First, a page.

Clinical Epidemiology and Ageing

[Mirror survey of patients with urge urinary incontinence and healthcare professionals].

Gamé X, Piollet-Calmette I, Descazeaud A, Hermieu J-F, Fatton B, Paillaud E, Bellessort A, Coloby P Prog Urol. 2021;31(12):747-754.

BACKGROUND: This survey assessed how much of a taboo surrounds urge or mixed urinary incontinence (UI), through questions to affected patients and healthcare professionals using online questionnaires, with the objective to contrast the patients' perceptions with that of the doctors.

METHODS: This quantitative study was preceded by a qualitative phase carried out with general practitioners, specialists, and UI patients. Following these phases, questionnaires were made available on the internet. They covered questions pertaining to perceptions of UI, degree of embarrassment and its consequences, patient-doctor relationship, and treatments.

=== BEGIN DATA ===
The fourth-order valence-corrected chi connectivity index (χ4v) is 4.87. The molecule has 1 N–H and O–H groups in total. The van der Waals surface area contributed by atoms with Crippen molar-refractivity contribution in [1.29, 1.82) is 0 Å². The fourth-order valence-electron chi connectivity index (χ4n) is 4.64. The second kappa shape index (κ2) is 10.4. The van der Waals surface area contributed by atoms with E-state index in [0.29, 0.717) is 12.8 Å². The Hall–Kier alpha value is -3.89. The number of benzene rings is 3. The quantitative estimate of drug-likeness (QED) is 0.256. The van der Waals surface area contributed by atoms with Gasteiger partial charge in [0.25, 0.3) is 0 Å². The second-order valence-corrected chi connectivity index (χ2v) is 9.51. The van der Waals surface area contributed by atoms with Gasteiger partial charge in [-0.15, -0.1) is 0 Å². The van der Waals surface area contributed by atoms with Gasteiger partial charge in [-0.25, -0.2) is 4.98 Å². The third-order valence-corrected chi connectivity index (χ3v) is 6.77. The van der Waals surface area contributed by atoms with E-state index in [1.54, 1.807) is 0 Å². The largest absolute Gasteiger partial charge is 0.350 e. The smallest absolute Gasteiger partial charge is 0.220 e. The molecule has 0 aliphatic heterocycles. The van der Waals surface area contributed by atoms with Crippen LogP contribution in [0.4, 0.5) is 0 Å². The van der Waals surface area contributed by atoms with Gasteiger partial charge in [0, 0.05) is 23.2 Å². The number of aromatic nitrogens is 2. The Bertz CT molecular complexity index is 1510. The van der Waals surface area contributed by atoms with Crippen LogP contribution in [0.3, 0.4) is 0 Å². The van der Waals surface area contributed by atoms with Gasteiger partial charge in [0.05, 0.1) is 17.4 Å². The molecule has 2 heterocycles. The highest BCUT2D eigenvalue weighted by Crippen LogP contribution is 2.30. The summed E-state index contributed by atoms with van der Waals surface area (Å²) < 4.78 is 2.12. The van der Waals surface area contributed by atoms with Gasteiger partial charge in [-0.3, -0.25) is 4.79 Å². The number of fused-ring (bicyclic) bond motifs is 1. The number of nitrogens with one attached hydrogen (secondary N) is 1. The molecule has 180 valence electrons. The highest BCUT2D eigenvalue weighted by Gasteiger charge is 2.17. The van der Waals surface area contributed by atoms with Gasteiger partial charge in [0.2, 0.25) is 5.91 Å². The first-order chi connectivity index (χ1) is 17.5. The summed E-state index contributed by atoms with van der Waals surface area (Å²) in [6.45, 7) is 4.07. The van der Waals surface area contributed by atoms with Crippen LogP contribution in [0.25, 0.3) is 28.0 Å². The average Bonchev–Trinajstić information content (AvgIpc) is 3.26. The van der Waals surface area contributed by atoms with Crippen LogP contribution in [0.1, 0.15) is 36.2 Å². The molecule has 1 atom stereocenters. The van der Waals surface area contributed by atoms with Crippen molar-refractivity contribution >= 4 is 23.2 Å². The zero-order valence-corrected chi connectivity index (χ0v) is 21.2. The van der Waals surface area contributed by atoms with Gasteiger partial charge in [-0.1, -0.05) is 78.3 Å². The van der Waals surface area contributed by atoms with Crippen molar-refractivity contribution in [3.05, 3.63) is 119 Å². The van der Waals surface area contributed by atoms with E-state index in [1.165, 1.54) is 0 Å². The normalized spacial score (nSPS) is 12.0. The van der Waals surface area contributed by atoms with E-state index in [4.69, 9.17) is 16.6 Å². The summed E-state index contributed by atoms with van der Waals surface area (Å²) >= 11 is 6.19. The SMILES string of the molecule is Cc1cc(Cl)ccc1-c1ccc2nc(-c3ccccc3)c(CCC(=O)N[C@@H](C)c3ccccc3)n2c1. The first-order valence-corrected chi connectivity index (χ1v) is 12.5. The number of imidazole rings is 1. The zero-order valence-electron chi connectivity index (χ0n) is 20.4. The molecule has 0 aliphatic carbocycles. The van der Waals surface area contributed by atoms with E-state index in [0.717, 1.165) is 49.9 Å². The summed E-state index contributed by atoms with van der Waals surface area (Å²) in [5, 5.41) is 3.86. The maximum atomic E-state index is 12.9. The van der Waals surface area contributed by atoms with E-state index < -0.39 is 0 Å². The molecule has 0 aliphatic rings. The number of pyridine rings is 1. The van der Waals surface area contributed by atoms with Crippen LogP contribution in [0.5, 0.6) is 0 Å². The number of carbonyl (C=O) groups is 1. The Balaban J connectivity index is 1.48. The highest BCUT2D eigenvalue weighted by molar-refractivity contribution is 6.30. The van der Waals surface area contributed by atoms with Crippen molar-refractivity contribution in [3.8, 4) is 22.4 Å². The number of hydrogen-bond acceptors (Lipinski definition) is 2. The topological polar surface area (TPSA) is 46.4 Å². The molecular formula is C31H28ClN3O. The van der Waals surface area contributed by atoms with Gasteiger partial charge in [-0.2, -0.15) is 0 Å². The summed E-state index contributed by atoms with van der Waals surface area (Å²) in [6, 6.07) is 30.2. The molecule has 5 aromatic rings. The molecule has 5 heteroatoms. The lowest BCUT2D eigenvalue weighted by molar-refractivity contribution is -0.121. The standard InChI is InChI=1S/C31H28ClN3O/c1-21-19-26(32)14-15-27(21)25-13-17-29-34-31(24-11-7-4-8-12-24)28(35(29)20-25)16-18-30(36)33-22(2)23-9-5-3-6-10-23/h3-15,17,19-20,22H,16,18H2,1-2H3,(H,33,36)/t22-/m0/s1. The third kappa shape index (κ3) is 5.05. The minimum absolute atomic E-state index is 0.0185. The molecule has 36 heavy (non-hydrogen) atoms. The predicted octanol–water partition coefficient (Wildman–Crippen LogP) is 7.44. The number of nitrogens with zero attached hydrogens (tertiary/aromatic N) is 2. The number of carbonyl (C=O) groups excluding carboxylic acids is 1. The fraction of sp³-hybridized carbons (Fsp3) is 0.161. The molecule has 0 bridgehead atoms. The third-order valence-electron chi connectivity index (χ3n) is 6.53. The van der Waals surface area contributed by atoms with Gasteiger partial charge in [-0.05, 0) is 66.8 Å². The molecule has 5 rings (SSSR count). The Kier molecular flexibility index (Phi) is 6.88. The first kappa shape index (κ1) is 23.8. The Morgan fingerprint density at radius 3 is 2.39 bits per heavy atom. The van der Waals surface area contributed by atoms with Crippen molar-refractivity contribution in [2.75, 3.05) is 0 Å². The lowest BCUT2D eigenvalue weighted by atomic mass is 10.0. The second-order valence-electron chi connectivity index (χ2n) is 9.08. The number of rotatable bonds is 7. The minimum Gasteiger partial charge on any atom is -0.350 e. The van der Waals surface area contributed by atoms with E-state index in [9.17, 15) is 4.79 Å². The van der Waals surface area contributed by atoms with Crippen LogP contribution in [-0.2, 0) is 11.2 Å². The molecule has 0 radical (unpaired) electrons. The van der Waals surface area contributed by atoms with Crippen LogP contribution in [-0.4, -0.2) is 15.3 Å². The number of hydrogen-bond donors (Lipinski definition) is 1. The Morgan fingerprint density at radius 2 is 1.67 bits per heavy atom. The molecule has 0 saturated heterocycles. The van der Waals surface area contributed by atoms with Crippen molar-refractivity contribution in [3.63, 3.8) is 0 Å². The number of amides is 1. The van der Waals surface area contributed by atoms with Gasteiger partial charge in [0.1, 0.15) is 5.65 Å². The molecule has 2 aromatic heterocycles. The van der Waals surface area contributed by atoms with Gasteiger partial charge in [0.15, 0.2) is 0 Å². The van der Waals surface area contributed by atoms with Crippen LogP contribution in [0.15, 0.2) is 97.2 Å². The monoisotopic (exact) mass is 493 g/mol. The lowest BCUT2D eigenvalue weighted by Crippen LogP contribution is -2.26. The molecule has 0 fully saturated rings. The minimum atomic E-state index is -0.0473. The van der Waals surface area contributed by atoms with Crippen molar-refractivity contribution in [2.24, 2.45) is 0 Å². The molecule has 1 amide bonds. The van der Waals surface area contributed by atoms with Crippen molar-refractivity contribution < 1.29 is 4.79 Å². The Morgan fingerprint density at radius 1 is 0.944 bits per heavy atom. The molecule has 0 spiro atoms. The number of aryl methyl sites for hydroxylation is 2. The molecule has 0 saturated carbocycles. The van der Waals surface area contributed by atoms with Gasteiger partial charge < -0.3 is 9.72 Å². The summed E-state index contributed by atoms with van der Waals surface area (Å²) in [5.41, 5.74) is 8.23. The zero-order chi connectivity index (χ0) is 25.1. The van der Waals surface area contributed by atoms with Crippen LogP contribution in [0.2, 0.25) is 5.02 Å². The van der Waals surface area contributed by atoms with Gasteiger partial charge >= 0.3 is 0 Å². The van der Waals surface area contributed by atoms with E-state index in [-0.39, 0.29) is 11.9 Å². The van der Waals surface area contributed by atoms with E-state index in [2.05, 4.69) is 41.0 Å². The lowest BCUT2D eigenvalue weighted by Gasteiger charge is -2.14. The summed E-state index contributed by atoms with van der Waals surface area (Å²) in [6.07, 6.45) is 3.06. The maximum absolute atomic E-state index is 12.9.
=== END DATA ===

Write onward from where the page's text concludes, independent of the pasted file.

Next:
RESULTS: Overall, 310 UI patients of male or female gender participated in the study, as did 101 general practitioners, 50 urologists, and 30 gynecologists. The analysis revealed that 60% of patients felt embarrassment about UI, the condition representing for them a taboo topic similar to cancer. This taboo was shown to be seen further enhanced by doctors. UI was associated with a loss of self-esteem (51%) and restriction to daily life (44%). The patients' answers revealed that UI was only brought up by doctors in 6% of cases, whereas the patient was the first to bring it up in 55%, primarily with their general practitioner (80%). Thus, in 4 out of 10 cases, the issue was not addressed; 49% of patients stated they did not discuss their condition with their partner and 33% did not discuss it with anybody.

CONCLUSION: UI is still a major taboo and we have a long way to go to change attitudes.


MeSH terms: Delivery of Health Care; Female; Humans; Male; Quality of Life; Surveys and Questionnaires; Urinary Incontinence; Urinary Incontinence, Urge
DOI: 10.1016/j.purol.2021.01.010